Approaches such as walking tours can look for links between individuals' health and wellbeing and particular built features that have perceived positive or negative implications for participants. Using digital tools, walking tours can be scaled up to reach a large part of the local population and ask questions on particular points of interest. 

A community area appraisal can focus on specific built environment features of interest to Health Impact Assessemtn. Some built environment features relevant to HIAs are listed below. These features come from a review of the rapid Health Impact Assessment frameworks for London and Essex: 



Suggested placement

Open spaces

Throughout, easily accessible

Natural spaces

Throughout, easily accessible

Healthcare facilities

Within active travel distance

Community facilities / centres

Within active travel distance


Ideally within active travel distance (mitigrations if not)

Active travel routes (walking & cycling)


Food outlets (excluding fast food)

Within active travel distance

Key retail / groceries

Within active travel distance

Child care & education

Within active travel distance

As part of involving a broader audience in a health impact assessment, it is important to prepare the format in which responses are obtained. In particular, the following can be done to help structure the response, both in terms of personal background of respondents, but also the feedback on built environment features relevant to local health outcomes:

    Ask questions on demographics and other population-relevant aspects matching to the Census, so that individual responses could be compared to the overall population
    Ask participants for feedback on their current health or general wellbeing using, for instance, the Census’ questions on wellbeing.
    Have meaningful feedback categories for relevant built environment features, such as rating of service quality. 
    Feedback on the quality of local services and establish underprovision in access to relevant built environment features and how these features are locally used.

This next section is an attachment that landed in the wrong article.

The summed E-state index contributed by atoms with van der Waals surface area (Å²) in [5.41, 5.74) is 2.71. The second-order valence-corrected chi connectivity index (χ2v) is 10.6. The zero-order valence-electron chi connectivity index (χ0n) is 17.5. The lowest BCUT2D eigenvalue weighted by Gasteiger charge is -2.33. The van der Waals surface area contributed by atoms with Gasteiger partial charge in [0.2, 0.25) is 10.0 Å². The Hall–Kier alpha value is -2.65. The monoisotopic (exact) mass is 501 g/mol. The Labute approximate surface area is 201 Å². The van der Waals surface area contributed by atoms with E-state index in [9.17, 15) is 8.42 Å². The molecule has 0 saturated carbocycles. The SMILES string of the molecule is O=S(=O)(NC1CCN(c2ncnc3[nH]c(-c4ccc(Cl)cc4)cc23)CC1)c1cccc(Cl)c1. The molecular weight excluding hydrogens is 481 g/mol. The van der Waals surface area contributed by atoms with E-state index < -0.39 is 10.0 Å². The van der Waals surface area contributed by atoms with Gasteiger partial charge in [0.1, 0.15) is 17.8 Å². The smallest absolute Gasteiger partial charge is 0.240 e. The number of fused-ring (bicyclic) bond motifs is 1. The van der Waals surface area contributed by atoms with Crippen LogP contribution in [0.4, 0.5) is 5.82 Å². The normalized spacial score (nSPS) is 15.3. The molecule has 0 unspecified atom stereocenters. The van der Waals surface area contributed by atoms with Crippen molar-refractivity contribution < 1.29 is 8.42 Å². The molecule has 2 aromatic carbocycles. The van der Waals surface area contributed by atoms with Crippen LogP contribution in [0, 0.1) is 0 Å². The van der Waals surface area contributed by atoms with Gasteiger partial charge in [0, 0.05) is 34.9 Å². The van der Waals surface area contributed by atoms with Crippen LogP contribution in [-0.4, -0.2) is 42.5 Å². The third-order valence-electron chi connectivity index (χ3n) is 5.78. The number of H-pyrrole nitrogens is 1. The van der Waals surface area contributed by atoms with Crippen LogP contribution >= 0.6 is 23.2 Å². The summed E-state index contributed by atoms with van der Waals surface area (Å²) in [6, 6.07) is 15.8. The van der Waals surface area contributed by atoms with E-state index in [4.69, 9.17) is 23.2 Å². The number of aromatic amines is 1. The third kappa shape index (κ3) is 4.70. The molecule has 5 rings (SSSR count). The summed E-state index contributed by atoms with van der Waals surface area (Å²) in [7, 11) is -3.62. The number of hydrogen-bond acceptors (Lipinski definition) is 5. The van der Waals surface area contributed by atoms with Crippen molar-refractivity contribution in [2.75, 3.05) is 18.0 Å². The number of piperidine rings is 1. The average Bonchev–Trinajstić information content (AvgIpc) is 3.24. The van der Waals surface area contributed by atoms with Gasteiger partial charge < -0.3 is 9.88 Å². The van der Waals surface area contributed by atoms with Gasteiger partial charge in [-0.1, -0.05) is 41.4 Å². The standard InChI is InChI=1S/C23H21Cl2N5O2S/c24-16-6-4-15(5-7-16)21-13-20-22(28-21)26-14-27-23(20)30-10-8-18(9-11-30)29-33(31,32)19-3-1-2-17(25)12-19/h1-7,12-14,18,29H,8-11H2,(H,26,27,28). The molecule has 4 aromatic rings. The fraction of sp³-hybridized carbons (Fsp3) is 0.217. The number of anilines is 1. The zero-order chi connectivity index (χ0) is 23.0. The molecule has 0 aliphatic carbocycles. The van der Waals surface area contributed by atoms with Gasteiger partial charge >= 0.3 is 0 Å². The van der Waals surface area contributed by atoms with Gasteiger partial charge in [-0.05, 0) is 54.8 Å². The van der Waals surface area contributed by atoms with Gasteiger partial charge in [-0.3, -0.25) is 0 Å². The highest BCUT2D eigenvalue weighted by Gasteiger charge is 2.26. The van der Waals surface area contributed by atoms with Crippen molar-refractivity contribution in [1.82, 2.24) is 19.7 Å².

What’s the issue with community engagement in Health Impact Assessments?

Especially for rapid HIAs, but more generally for any project really, the balance of cost and time to meaningful results is often a challenge. Also for smaller project teams or organisations, there are often capacity limitations to undertake broad based engagement. 

For participation in health impact assessments, therefore, representativeness of the people participating could be limited, especially if only steering groups are used. If a larger survey is undertaken, responses need to be interpreted carefully. So for example, what does it mean if somebody indicates poor wellbeing? Or what if participants feedback on local features. What do you do to interpret the response and understand it in context?  

To each of the questions the answer lies in a number of factors.

    Use priorities identified from scoping work and desk study to inform the priorities in public engagement activities
    Prepare the engagement activity in such a way that feedback can be related to relevant secondary data material
    Providing sufficient guidance and structure to each of the responses in order to reference them in respect to meaningful things, such as a theme or a location.
    Use methods that allow to prioritise local concerns with the public, ideally by sharing responses back publicly for others to review
Listen to this article

You might also like

Sign up to our quarterly newsletter

Receive our latest news and insights directly to your inbox.